• You learn a lot of new and impressive moves, which gives you a more athletic and functional body.

Benefits of Weight Lifting

  • It is easier to progress in strength and hypertrophy training, since you can just add extra weight.
  • You can target specific muscle groups, which is often harder to do with calisthenics.
  • It is easier to train legs than in calisthenics, unless you are doing weighted calisthenics.

What About Injuries?

Calisthenics fans often say weight lifting is dangerous and bad for your joints, and you can easily get injured. But, the same goes for calisthenics.

Sure, a push-up is a lot more stable than a bench press, but there are many people who have sustained injuries with calisthenics, especially when doing more advanced moves.

The point is that, if you put too much stress on your joints and your body cannot handle it, you will get injured – whatever your training modality. You can also increase your chances of getting injured by performing exercises with bad form or through overtraining.

Overall, calisthenics is a bit safer than weightlifting but it also depends on your form and intensity.

Training For Your Body Type

Body types are another important consideration to make when comparing calisthenics and weightlifting.

Ectomorph

For instance, if you are an ectomorph that has a naturally slim physique, gaining muscle can be a struggle, while losing and maintaining healthy weight is not an issue.

If your goal is to bulk up as an ectomorph, then you would first have to pay attention to your diet before you even think about the training regime. You want to increase your protein intake and combine it with the right carbs in order to accelerate mass growth.

Because ectomorphs have a faster metabolism, it is also important to eat more than normal, especially if you want to gain muscle mass through weight lifting.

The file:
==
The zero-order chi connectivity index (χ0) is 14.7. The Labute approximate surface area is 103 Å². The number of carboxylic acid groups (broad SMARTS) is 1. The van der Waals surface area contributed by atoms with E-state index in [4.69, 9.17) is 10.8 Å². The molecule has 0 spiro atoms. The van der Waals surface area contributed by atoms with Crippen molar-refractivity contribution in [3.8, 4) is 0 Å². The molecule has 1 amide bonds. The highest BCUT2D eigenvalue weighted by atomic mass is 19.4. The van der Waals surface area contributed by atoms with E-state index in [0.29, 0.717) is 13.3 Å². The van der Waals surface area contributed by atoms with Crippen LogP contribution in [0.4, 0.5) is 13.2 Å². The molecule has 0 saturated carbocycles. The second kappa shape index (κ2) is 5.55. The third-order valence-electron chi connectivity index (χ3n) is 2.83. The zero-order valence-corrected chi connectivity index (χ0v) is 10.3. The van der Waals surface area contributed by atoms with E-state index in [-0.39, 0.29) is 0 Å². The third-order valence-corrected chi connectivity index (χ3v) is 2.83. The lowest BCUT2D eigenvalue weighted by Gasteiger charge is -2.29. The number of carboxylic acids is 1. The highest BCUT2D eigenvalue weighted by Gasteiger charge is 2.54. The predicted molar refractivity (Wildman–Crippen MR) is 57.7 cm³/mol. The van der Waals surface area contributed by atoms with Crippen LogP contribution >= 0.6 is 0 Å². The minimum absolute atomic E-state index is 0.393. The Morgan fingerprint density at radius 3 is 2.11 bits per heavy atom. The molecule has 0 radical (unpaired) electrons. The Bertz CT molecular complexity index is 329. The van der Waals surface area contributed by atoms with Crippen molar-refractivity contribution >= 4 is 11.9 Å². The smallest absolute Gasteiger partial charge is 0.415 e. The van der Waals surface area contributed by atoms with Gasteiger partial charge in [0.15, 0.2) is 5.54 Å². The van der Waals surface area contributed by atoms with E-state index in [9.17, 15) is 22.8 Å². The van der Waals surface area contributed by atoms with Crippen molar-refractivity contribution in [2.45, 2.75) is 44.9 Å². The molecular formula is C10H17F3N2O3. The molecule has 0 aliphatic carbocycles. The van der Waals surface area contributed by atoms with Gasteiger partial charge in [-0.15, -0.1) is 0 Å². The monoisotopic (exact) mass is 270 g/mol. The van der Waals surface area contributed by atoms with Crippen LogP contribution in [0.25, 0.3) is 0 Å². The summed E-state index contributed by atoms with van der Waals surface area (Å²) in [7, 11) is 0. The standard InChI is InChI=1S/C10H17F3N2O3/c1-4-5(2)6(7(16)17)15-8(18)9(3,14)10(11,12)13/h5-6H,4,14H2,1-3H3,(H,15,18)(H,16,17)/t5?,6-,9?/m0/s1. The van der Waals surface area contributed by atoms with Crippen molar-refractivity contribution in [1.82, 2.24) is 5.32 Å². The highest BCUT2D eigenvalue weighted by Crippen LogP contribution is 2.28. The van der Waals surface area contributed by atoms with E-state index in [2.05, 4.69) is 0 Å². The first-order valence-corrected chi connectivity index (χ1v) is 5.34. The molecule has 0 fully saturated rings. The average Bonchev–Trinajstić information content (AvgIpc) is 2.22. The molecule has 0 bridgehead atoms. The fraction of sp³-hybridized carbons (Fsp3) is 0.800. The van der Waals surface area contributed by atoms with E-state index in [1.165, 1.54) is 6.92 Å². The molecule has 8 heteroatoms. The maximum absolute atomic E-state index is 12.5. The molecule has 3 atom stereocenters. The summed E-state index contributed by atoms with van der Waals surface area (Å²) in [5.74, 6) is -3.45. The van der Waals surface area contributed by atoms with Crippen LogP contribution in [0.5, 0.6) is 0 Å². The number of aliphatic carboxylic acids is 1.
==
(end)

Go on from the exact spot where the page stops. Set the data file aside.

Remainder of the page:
While calisthenics come easier for ectomorphs, if your goal is to gain muscle mass, you must focus on strength training and heavy lifting. Performing compound moves can be a great way to build your physique faster by engaging more muscle groups.

Isolation exercises on the other hand, can slow down your progress, so weighted calisthenics can be a great way to reach your goals in the long term.

Endomorph

An endomorph body type is often characterised by being heavier around the waist, so the goal is usually to shift their weight from the waist to the upper body.

To lose weight and burn fat as an endomorph, it might be beneficial to engage in interval training and intensive weight lifting, while cutting calorie intake.

Mesomorph

The last body type we are going to look at is the mesomorph. This is a balanced body type that can easily lose fat and gain muscle mass.

To make the most of this well-proportioned body type, you should focus on moderately intense weightlifting and cardio. Due to the inborn stamina and strength of this body type, weighted calisthenics can also be a great way to get the most out of your body.

What To Choose?

At the end of the day, the type of workout that is relevant and effective for you depends on your personal goals.

Just remember to keep in mind how your body responds to different kinds of training, and the goals you have set for yourself.